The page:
Separate names with a comma.
Discussion in 'MCAT Discussions' started by tofunami, Aug 20, 2002.
I did flip through some history and political science books.. however, it's probably best to focus on a few events that you can describe vividly and accurately. I suggest examining the 300 sample prompts and thinking of appropriate historical examples for them.. there are certain common themes in those prompts and maybe you can find some more original examples than Gandhi, Martin Luther King, and Hitler. If I'd had more time to prepare, I would have done this - just am lucky that I didn't get a historical/political/philosophical type topic
i wouldn't bother.even though it may sound more intelligent, i really don't think they care all that much about content. it's all about writing style and how well you back up your points.
They are not grading you on the veracity of your statements. They're only looking for your writing style, how you follow directions and grammar/punctuation/spelling. You could totally make up what you are saying as long as its done in the proper format.
Frankly, I took the April MCAT and got an "S". I also took the MCAT in 1993 and got an "S". When I see the question, I just start writing and make things up if I need to. I don't take any sort of prep time. I do think about the structure beforehand, but that's it. It's really very simple. They give you a statement and say "what does this mean"? Then they ask for examples. All you have to do is write a couple of paragraphs of bogus nonsense for each question and your done before you know it!
i agree with toejam. one of my april essays was written with entirely fabricated evidence on some made up study on cell phone usaeg in the US. I got a "R". if you're listening to NPR or watching CNN for examples, i think you might be wasting your time. just follow the format, write coherently, have some relevant examples (real or not), it will work out.
I agree with the above posters about not wasting time with studying for it. The prompts I had on Saturday were bogus! There was no way background info. was helpful. I just BS'ed my way through it using hypothetical examples.
I agree with the above posters but I also disagree. I think that the writing style and grammar are certainly what they are looking for and not content. This is what was said above. However, if you have some concrete history/political science examples all ready to go, then this might give you more confidence and also save you time in thinking up bogus or non-bogus examples. The saved time will give you more time to think about the writing style and the grammar, which is really what they're looking for.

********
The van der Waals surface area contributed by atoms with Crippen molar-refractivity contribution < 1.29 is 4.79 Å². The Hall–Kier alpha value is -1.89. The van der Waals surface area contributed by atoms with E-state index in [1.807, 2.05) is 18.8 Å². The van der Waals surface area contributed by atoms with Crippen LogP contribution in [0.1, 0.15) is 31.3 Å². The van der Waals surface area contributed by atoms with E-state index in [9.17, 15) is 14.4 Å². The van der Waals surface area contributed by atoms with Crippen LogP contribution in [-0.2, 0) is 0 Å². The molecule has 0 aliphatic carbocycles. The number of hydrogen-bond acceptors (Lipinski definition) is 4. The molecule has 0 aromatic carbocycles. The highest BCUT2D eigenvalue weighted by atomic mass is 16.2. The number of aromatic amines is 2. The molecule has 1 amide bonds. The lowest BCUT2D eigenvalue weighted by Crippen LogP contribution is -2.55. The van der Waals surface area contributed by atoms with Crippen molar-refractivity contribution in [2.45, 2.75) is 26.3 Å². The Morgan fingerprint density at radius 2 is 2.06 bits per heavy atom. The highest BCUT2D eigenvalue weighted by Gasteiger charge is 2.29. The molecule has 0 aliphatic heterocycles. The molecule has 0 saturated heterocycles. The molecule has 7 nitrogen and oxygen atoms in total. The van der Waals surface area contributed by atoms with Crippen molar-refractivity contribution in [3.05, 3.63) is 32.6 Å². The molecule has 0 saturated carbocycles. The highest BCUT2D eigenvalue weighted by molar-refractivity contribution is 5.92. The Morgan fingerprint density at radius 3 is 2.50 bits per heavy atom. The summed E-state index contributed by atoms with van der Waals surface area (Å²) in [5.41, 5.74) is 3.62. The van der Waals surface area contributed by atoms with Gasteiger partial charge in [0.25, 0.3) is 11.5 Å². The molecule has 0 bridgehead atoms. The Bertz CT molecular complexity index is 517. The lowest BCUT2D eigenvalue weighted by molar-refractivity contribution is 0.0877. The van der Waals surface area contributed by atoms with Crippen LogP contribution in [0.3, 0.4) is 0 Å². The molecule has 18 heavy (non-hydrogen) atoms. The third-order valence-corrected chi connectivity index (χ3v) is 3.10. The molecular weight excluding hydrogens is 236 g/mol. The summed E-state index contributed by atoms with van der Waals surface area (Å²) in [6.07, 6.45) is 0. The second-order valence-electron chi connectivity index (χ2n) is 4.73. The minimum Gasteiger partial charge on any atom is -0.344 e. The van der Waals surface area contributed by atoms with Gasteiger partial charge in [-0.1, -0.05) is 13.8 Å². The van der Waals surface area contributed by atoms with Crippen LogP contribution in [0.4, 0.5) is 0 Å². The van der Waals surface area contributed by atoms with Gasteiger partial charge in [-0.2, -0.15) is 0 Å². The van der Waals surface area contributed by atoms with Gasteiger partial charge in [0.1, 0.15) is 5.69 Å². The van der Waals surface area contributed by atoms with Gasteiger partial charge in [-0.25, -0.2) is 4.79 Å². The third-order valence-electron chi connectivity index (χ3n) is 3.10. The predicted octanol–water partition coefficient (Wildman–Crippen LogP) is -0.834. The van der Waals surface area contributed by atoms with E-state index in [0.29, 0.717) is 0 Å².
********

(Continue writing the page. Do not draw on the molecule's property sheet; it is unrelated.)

Not to mention the history stuff could help you on the verbal as well.
On a previous post, someone suggested browsing through TIME's 100 most influencial people- i thought that was a good idea. Just go over people you admire. When you're trying to explain your principle later on in apps or essays, you have excellent examples!
prepping for the essay section as far as facts etc... is completely unecessary, unless you don't have any imagination. i corroborated my points with specific facts and figures from an acclaimed 18th century british economist, nigel edbury - too bad he doesn't exist. i did fine on the essay section - just follow the directions and pack your essay with any supporting points you can make up and continue on. of course a case may be made for a good imagination relying a bit on reading other things - so be it. but don't bother doing anything along those lines specifically for the essay seciton, you could be spending your time in better ways.
oooh you guys are so sneaky!
I think reading up on current events will be a lot more interesting, and it'll help you be a better in general. I think I used current events (real ones, not like mr. nigel edbury!) and I got an S on one test, Q on the other.
My topics were soooooooo boring! I do read alot, but pretty much only newspapers, news mags and what I find on the Internet.
You know what else I've found helpful? Posting on these sites. When I see something particularly juicy and I want to comment on it, my wheels start rolling and I reply. But, when I reply, I generally follow the basic essay standard. I start out with my thesis, follow it up with examples and then end wrapping up my main idea. I don't do it all of the time, but sometimes.
What might be a good exercise is to just come up with your own topics and practice the format. The topics that they give you are fairly simplistic and look pretty similar. I've taken this test 3 times now and they all seemed almost the same.
Eg.: Confidence is more important than skill.
What does this statement mean?
Can you give an example where confidence has been shown to be more important than skill? Other way around? Blah, blah, blah.
You could come up with several dozen if you put your mind to it.
I can't remember the exact format so maybe other posters can add to this.
And, really, the content of the essay means absolutely nothing to the graders. The important thing is to follow the format and make sure your grammar, syntax, punctuation, etc. is in order.